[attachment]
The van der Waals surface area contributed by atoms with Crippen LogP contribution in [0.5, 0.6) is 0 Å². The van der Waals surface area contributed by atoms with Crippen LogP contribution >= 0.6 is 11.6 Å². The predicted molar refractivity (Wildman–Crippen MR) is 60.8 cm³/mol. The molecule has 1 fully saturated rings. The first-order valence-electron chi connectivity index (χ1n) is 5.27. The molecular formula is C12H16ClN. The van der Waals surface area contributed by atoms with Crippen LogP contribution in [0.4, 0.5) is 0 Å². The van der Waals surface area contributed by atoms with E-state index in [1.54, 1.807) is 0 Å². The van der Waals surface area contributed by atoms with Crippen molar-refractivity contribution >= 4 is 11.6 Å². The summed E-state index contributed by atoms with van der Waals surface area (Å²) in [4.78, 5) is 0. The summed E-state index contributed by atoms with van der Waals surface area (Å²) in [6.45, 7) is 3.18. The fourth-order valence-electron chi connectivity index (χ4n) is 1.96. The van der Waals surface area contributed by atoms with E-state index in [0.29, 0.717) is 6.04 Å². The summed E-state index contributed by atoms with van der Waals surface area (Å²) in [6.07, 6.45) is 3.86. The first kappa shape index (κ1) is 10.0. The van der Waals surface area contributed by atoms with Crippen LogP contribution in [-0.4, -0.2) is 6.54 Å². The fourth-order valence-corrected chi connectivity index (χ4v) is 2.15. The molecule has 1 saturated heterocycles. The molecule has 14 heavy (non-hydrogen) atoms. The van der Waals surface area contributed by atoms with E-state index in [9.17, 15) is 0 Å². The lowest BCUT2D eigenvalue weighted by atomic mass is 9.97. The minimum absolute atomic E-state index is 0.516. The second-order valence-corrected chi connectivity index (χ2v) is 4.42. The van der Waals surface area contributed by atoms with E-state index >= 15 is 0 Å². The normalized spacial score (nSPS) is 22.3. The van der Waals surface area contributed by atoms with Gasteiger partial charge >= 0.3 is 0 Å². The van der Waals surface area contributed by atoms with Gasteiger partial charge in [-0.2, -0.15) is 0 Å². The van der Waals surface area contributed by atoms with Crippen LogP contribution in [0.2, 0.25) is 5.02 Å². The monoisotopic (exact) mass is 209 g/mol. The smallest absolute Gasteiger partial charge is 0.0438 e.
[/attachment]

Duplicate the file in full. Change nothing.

The van der Waals surface area contributed by atoms with Crippen LogP contribution in [0.5, 0.6) is 0 Å². The van der Waals surface area contributed by atoms with Crippen LogP contribution >= 0.6 is 11.6 Å². The predicted molar refractivity (Wildman–Crippen MR) is 60.8 cm³/mol. The molecule has 1 fully saturated rings. The first-order valence-electron chi connectivity index (χ1n) is 5.27. The molecular formula is C12H16ClN. The van der Waals surface area contributed by atoms with Crippen LogP contribution in [0.4, 0.5) is 0 Å². The van der Waals surface area contributed by atoms with E-state index in [1.54, 1.807) is 0 Å². The van der Waals surface area contributed by atoms with Crippen molar-refractivity contribution >= 4 is 11.6 Å². The summed E-state index contributed by atoms with van der Waals surface area (Å²) in [4.78, 5) is 0. The summed E-state index contributed by atoms with van der Waals surface area (Å²) in [6.45, 7) is 3.18. The fourth-order valence-electron chi connectivity index (χ4n) is 1.96. The van der Waals surface area contributed by atoms with E-state index in [0.29, 0.717) is 6.04 Å². The summed E-state index contributed by atoms with van der Waals surface area (Å²) in [6.07, 6.45) is 3.86. The first kappa shape index (κ1) is 10.0. The van der Waals surface area contributed by atoms with Crippen LogP contribution in [-0.4, -0.2) is 6.54 Å². The fourth-order valence-corrected chi connectivity index (χ4v) is 2.15. The molecule has 1 saturated heterocycles. The molecule has 14 heavy (non-hydrogen) atoms. The van der Waals surface area contributed by atoms with E-state index in [9.17, 15) is 0 Å². The lowest BCUT2D eigenvalue weighted by atomic mass is 9.97. The minimum absolute atomic E-state index is 0.516. The second-order valence-corrected chi connectivity index (χ2v) is 4.42. The van der Waals surface area contributed by atoms with E-state index >= 15 is 0 Å². The normalized spacial score (nSPS) is 22.3. The van der Waals surface area contributed by atoms with Gasteiger partial charge >= 0.3 is 0 Å². The van der Waals surface area contributed by atoms with Gasteiger partial charge in [-0.2, -0.15) is 0 Å². The van der Waals surface area contributed by atoms with Crippen LogP contribution in [0.2, 0.25) is 5.02 Å². The monoisotopic (exact) mass is 209 g/mol. The smallest absolute Gasteiger partial charge is 0.0438 e.